KENNEWICK -- Growing heirloom vegetables has been a "growing" gardening trend during the past 10 years.
It seems to be part of the larger "green" wave, a desire for natural foods, as well as environmentally safe cleaning products, building materials and more. The number of companies offering heirloom vegetable seeds and plants increases every year, but are heirlooms really better than modern hybrids?
Before answering that question we should agree on what constitutes an "heirloom" vegetable.
The term "heirloom vegetable" means different things to different people. To some, heirlooms are simply varieties that have been grown for a number of years. Others consider heirlooms to have been handed down from generation to generation within the same family.
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Still others specify a minimum time-frame of 50 to a 100 years for this generational bequeathal process. One thing that can be agreed upon is that heirlooms are open-pollinated varieties that tend to breed true to type. The number of years an "heirloom" variety has been in existence and its family origins still are up for discussion.
What is the value of modern hybrids? The fresh vegetables that most of us eat, especially during the winter, are grown in commercial fields and then shipped to grocery stores or processors. At the grocery store we expect good quality produce. Plant breeders have developed varieties with fruit that ship well and are generally the same size, shape and color when harvested. They also have bred varieties that color up early so they can be picked before they are fully ripe and shipped more easily without developing bruises or blemishes.
Processors need a reliable crop that meets specific requirements of uniform shapes and sizes for their specific needs, as well as varieties the are easy to harvest and ship. For processors, plant breeders have developed disease resistant varieties that all ripen about the same time, have tougher skins and uniform fruit.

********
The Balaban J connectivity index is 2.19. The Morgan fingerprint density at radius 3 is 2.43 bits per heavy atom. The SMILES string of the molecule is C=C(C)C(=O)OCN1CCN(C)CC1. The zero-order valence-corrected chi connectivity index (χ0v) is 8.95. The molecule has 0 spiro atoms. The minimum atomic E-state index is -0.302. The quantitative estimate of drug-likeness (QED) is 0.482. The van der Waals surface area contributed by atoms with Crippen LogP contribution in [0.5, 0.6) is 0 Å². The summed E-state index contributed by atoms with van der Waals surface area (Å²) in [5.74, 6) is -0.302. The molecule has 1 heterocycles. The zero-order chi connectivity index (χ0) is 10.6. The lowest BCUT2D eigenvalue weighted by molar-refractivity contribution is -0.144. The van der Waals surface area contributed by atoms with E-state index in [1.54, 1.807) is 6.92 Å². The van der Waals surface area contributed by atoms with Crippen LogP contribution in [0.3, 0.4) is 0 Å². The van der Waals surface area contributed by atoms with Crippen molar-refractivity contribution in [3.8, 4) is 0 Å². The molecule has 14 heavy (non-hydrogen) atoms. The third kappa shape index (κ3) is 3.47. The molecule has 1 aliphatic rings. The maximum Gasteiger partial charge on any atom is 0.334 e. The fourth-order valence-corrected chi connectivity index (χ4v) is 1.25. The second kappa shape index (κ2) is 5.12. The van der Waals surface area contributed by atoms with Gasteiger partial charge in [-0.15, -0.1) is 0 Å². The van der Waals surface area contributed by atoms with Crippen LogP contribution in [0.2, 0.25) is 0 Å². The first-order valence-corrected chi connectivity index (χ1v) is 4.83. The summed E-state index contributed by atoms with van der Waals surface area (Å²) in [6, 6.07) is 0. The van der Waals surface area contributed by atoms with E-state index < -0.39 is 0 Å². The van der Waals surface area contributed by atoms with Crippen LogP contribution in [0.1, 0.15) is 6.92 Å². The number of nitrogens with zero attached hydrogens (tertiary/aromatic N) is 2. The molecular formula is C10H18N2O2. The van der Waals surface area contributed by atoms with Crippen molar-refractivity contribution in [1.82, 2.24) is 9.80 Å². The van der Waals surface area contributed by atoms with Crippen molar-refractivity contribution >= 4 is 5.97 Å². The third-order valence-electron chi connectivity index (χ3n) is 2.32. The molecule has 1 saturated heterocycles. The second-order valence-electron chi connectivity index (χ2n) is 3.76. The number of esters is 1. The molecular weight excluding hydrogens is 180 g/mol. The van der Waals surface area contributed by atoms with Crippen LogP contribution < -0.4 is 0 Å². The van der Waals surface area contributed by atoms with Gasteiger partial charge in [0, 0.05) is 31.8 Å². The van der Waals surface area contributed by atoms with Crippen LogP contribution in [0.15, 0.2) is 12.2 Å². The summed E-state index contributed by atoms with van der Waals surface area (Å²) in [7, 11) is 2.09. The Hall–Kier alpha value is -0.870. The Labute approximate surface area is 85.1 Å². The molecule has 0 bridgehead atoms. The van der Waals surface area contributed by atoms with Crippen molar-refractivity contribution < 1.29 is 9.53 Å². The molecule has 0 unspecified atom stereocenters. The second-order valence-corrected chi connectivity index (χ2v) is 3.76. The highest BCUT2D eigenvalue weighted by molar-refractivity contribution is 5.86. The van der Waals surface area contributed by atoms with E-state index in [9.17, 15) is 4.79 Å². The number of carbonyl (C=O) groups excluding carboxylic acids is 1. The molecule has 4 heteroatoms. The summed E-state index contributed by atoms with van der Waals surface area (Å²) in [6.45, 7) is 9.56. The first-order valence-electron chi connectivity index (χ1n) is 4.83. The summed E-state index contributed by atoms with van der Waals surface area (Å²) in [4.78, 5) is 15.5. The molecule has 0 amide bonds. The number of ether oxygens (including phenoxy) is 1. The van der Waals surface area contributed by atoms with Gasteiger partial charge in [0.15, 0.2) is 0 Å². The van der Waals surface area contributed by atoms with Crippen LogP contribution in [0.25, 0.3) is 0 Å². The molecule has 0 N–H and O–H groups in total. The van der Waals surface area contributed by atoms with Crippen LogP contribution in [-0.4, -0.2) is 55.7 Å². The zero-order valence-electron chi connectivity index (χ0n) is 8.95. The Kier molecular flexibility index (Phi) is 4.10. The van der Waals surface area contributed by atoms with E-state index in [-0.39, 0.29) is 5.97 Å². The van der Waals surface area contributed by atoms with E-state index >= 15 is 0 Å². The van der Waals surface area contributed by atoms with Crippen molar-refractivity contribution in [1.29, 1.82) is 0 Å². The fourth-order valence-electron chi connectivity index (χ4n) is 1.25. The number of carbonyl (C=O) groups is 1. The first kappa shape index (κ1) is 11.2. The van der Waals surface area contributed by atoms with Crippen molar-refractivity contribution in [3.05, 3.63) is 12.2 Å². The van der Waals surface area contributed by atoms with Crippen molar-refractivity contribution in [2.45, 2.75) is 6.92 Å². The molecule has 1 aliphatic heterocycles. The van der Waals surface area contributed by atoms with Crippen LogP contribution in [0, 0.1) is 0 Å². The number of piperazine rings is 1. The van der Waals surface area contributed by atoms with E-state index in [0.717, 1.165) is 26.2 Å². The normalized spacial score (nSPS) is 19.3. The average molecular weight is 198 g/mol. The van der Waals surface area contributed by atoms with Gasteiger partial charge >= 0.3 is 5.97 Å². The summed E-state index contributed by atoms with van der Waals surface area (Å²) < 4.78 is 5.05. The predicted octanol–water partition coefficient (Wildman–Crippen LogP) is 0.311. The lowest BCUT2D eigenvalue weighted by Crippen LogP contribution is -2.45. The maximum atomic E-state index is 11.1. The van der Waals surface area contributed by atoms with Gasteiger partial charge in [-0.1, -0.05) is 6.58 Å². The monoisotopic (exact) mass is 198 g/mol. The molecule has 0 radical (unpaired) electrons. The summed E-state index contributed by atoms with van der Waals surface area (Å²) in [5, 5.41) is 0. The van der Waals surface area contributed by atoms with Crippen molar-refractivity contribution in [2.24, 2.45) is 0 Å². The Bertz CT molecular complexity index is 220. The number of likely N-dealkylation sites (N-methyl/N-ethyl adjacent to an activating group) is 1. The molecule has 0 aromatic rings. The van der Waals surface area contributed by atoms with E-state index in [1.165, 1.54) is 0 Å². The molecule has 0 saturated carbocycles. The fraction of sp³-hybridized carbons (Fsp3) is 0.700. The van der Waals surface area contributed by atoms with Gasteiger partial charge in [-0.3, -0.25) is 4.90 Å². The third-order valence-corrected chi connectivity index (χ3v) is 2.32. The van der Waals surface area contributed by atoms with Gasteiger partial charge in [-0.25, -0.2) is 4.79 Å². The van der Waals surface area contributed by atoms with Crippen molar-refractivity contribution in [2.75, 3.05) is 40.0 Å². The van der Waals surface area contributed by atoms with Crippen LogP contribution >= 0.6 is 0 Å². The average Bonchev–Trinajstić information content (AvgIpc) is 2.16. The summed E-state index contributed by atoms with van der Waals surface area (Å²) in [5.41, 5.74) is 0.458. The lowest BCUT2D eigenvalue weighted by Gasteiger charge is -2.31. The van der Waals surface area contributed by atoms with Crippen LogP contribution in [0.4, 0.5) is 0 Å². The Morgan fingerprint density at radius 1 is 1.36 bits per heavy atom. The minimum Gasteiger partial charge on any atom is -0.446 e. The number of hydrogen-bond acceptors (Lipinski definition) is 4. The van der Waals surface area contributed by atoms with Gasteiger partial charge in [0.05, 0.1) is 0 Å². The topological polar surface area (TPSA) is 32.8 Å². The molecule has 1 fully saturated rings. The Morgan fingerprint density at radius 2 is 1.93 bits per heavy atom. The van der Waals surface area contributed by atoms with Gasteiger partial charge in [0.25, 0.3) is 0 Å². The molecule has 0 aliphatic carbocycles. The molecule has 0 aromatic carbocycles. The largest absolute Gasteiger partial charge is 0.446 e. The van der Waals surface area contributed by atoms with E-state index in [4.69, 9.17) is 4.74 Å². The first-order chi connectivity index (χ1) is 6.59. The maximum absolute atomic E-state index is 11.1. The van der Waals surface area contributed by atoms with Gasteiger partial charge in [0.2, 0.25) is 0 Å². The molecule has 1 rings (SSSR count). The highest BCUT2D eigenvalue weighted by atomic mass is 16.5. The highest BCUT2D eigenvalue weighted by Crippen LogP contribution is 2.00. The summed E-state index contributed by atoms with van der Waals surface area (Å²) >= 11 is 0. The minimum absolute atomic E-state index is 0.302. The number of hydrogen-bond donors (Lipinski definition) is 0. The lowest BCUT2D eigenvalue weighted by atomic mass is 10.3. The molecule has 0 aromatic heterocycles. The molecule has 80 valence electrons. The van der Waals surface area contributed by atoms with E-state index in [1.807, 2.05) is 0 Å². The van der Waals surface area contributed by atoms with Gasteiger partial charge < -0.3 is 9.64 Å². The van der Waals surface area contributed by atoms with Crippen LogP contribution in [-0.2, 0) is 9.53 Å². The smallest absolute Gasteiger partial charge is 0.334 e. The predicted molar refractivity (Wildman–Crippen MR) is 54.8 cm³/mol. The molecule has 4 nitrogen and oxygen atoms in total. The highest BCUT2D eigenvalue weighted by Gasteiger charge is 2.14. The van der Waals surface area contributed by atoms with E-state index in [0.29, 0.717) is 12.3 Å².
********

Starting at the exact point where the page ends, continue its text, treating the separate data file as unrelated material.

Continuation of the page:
For example, Columbian, Roza, Rowpac and Saladmaster are four curly top virus resistant tomato varieties developed at the WSU Research Station in Prosser by Mark Martin of the U.S. Department of Agriculture in the 1960s. Developed for the processing industry, they aren't the best tasting garden tomato you can find, but for gardeners in western U.S. regions where curly top is a serious problem they're the only ones that will reliably produce tomatoes.
What is the value of heirloom varieties? For many, the value of heirlooms is all about flavor and taste.
One of the first heirloom veggies to make it big time was the Brandywine tomato. It became well known because it won top honors in numerous tomato tasting competitions. Modern varieties have been bred for an assortment of reasons, with flavor often not being the primary goal.
When a family passed Aunt Ruby's German Green (my favorite heirloom tomato) down from generation to generation, extraordinary flavor was no doubt their principal reason. Other reasons some gardeners prefer heirlooms is that they desire to preserve genetic diversity.
Which is better? While the flavor of heirlooms generally far surpasses that of the hybrids, most of us still like a dependable crop of fresh tomatoes, squash, or other veggies.
Heirlooms that grew well in one region will not necessarily grow well in gardens across the country. Gardeners often find heirlooms less productive and reliable than modern varieties because of disease and climatic factors.
My recommendation is to grow some of each, because you can't beat the flavor of heirlooms or the reliability of modern varieties.
* Marianne C. Ophardt is a horticulturist for the Washington State University Benton County Extension.